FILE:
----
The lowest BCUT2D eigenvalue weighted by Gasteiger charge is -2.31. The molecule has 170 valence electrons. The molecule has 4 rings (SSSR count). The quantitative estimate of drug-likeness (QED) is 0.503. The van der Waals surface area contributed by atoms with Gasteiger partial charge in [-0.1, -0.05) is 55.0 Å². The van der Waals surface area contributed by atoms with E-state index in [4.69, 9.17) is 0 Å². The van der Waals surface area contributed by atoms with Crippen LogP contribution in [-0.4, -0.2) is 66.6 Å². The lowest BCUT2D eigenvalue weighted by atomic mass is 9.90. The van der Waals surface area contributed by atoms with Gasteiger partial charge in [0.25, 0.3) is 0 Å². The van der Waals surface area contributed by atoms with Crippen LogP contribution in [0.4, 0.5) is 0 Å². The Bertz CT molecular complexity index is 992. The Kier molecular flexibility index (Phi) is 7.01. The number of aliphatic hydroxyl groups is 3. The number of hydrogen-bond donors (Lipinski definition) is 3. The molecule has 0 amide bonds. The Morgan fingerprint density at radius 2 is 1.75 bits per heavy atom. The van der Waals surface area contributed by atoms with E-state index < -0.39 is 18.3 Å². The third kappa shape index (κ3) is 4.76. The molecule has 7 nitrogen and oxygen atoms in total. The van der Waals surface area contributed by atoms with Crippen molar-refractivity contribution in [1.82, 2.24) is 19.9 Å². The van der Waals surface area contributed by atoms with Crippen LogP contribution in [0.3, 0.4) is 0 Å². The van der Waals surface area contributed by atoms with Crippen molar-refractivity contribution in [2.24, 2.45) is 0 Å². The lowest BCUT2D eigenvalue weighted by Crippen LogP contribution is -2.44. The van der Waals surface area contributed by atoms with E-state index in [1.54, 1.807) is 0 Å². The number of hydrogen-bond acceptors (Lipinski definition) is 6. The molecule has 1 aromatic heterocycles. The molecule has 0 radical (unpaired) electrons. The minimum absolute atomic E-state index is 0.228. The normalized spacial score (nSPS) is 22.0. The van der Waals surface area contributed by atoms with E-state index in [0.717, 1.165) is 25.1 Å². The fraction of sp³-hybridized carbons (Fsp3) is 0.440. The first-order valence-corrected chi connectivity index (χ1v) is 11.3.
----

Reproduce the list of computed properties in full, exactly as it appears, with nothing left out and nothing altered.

The lowest BCUT2D eigenvalue weighted by Gasteiger charge is -2.31. The molecule has 170 valence electrons. The molecule has 4 rings (SSSR count). The quantitative estimate of drug-likeness (QED) is 0.503. The van der Waals surface area contributed by atoms with Gasteiger partial charge in [-0.1, -0.05) is 55.0 Å². The van der Waals surface area contributed by atoms with E-state index in [4.69, 9.17) is 0 Å². The van der Waals surface area contributed by atoms with Crippen LogP contribution in [-0.4, -0.2) is 66.6 Å². The lowest BCUT2D eigenvalue weighted by atomic mass is 9.90. The van der Waals surface area contributed by atoms with Gasteiger partial charge in [0.25, 0.3) is 0 Å². The van der Waals surface area contributed by atoms with Crippen LogP contribution in [0.4, 0.5) is 0 Å². The Bertz CT molecular complexity index is 992. The Kier molecular flexibility index (Phi) is 7.01. The number of aliphatic hydroxyl groups is 3. The number of hydrogen-bond donors (Lipinski definition) is 3. The molecule has 0 amide bonds. The Morgan fingerprint density at radius 2 is 1.75 bits per heavy atom. The van der Waals surface area contributed by atoms with E-state index < -0.39 is 18.3 Å². The third kappa shape index (κ3) is 4.76. The molecule has 7 nitrogen and oxygen atoms in total. The van der Waals surface area contributed by atoms with Crippen molar-refractivity contribution in [1.82, 2.24) is 19.9 Å². The van der Waals surface area contributed by atoms with Crippen LogP contribution in [0.3, 0.4) is 0 Å². The van der Waals surface area contributed by atoms with Crippen molar-refractivity contribution in [2.24, 2.45) is 0 Å². The lowest BCUT2D eigenvalue weighted by Crippen LogP contribution is -2.44. The van der Waals surface area contributed by atoms with E-state index in [1.54, 1.807) is 0 Å². The number of hydrogen-bond acceptors (Lipinski definition) is 6. The molecule has 1 aromatic heterocycles. The molecule has 0 radical (unpaired) electrons. The minimum absolute atomic E-state index is 0.228. The normalized spacial score (nSPS) is 22.0. The van der Waals surface area contributed by atoms with E-state index in [0.717, 1.165) is 25.1 Å². The fraction of sp³-hybridized carbons (Fsp3) is 0.440. The first-order valence-corrected chi connectivity index (χ1v) is 11.3.